To check if it is laryngopharyngeal reflux, the doctor will make an examination to check the pH or the amount of digestive enzymes in the throat. Treatment includes antacids or gastric acid reducers. Eating a low fat and less spicy diet and avoiding alcohol and caffeine can also help.
Winter brings dry air that can wreak havoc in the throat. Forced-air heating removes much of the moisture from the air at home. This can make it more irritating when inspired.
If you breathe with nasal congestion or just open your mouth all night when you sleep, the risk becomes even greater. The nose acts as a humidifier, transmitting the moisture to the air that is aspirated before sending it to the throat and lungs.
If one does not breathe through the nose, the dry air that one breathes through one's mouth tends to irritate the throat and dry it up more. This causes a rough, irritated throat, especially when you wake up. It is therefore necessary to strengthen the hydration of the mouth. Drinking more water a day can help keep your mouth and throat moist while you sleep.
Screaming at the unfortunate referees at a football game or for any other reason may cause the vote to be lost. However, one can also feel throat pain by simply using the throat muscles in the wrong way. This is the case for some people who start a new job. The latter forces them to speak in another way.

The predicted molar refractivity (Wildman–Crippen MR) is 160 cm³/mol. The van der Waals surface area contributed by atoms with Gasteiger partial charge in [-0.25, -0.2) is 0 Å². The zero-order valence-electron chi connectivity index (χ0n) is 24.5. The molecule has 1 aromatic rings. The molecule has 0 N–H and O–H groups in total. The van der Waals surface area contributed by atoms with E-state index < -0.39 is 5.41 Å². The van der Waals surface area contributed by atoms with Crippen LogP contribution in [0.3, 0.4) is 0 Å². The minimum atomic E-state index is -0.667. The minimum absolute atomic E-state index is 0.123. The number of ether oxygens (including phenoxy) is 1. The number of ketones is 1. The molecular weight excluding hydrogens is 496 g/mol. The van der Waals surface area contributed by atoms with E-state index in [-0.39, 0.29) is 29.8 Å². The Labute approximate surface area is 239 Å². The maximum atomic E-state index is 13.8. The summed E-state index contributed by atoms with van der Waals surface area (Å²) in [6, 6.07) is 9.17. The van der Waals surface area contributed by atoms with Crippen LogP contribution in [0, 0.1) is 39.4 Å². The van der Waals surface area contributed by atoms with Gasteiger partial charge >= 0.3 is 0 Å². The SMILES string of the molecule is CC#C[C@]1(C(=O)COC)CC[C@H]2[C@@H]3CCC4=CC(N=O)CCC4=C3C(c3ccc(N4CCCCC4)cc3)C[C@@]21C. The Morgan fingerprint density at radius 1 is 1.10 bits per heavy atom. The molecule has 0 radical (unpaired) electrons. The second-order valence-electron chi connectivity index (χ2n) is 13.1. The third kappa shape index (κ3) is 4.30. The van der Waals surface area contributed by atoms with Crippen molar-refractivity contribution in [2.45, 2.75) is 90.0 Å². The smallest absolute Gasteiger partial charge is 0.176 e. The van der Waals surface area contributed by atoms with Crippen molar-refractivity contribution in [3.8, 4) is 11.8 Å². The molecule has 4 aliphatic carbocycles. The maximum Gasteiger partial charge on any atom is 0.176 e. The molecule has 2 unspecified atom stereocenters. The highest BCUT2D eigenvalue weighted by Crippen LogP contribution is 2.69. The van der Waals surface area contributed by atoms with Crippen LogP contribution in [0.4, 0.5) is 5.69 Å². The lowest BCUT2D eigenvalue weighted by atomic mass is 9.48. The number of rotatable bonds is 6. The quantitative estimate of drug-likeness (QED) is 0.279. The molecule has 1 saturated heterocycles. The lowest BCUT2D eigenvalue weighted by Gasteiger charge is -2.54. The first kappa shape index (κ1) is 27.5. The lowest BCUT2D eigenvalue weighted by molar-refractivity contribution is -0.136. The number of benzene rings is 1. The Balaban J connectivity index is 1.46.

This is often the case for those who are now responsible for making frequent presentations. But also for those who have to use their voice often during the day, such as teachers or performers.
Developing a new way of speaking will end up using too many muscles or extra muscles to produce the sound. As a result, chronic throat pain can develop.
Muscle tensions are usually diagnosed by a voice specialist or a vocalist. But the attending physician will want to rule out other more serious causes of throat pain before coming to this conclusion. It can usually be treated with voice therapy.
Tumors of the throat
It is unfortunately possible to develop cancer in parts of your upper throat, lower throat or voice box. Guys in their forties can be diagnosed, but it is much more common among men in their fifties, sixties or even later. It is also generally related to smoking or drinking.
The causes of concern are: sore throat or persistent throat pain, hoarseness that does not improve within 2 weeks, difficulty swallowing food or saliva, weight loss, difficulty breathing, or coughing up blood. Usually, a tumor or cancer causes a mild and subtle sore throat. It never goes away and only gets worse over time.
If these symptoms are not foreign to you, it is important to make an appointment with your doctor. Some primary care physicians may want to give you a CT scan, but it may be best to ask to see a doctor first for the ears, nose and throat.
The latter can do laryngoscopy. A flexible telescope with a camera passes through the nose, allowing the doctor to look at the throat or voice box for signs of cancer. It's often more efficient and less expensive than a scanner - and it does not expose it to radiation.
Some practical tips
Nothing beats the opinion of the medical specialist. Even the simple discomfort should not be left alone. Yes, many problems go by themselves with time. Why not still be examined by the doctor? Prevention is better than cure, is not it?